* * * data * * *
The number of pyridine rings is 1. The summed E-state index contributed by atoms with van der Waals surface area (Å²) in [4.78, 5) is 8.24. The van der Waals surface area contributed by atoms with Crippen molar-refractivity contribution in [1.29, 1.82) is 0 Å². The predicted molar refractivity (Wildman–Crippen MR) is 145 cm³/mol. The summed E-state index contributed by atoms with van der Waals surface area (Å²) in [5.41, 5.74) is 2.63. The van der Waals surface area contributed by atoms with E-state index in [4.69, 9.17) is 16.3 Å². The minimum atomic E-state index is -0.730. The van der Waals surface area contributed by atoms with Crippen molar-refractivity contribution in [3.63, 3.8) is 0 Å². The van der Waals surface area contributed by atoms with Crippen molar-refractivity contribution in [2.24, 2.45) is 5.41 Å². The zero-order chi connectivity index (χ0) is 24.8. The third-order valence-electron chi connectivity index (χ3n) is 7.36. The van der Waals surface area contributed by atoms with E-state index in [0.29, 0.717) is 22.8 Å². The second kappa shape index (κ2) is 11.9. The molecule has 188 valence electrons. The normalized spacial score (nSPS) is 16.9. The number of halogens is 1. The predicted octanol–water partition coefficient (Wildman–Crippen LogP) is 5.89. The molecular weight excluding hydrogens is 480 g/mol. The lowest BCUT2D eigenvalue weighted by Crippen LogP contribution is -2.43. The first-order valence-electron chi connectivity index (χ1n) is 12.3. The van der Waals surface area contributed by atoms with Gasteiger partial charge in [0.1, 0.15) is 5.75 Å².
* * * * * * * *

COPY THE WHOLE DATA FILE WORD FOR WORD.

The number of pyridine rings is 1. The summed E-state index contributed by atoms with van der Waals surface area (Å²) in [4.78, 5) is 8.24. The van der Waals surface area contributed by atoms with Crippen molar-refractivity contribution in [1.29, 1.82) is 0 Å². The predicted molar refractivity (Wildman–Crippen MR) is 145 cm³/mol. The summed E-state index contributed by atoms with van der Waals surface area (Å²) in [5.41, 5.74) is 2.63. The van der Waals surface area contributed by atoms with E-state index in [4.69, 9.17) is 16.3 Å². The minimum atomic E-state index is -0.730. The van der Waals surface area contributed by atoms with Crippen molar-refractivity contribution in [3.63, 3.8) is 0 Å². The van der Waals surface area contributed by atoms with Crippen molar-refractivity contribution in [2.24, 2.45) is 5.41 Å². The zero-order chi connectivity index (χ0) is 24.8. The third-order valence-electron chi connectivity index (χ3n) is 7.36. The van der Waals surface area contributed by atoms with E-state index in [0.29, 0.717) is 22.8 Å². The second kappa shape index (κ2) is 11.9. The molecule has 188 valence electrons. The normalized spacial score (nSPS) is 16.9. The number of halogens is 1. The predicted octanol–water partition coefficient (Wildman–Crippen LogP) is 5.89. The molecular weight excluding hydrogens is 480 g/mol. The lowest BCUT2D eigenvalue weighted by Crippen LogP contribution is -2.43. The first-order valence-electron chi connectivity index (χ1n) is 12.3. The van der Waals surface area contributed by atoms with Gasteiger partial charge in [0.1, 0.15) is 5.75 Å².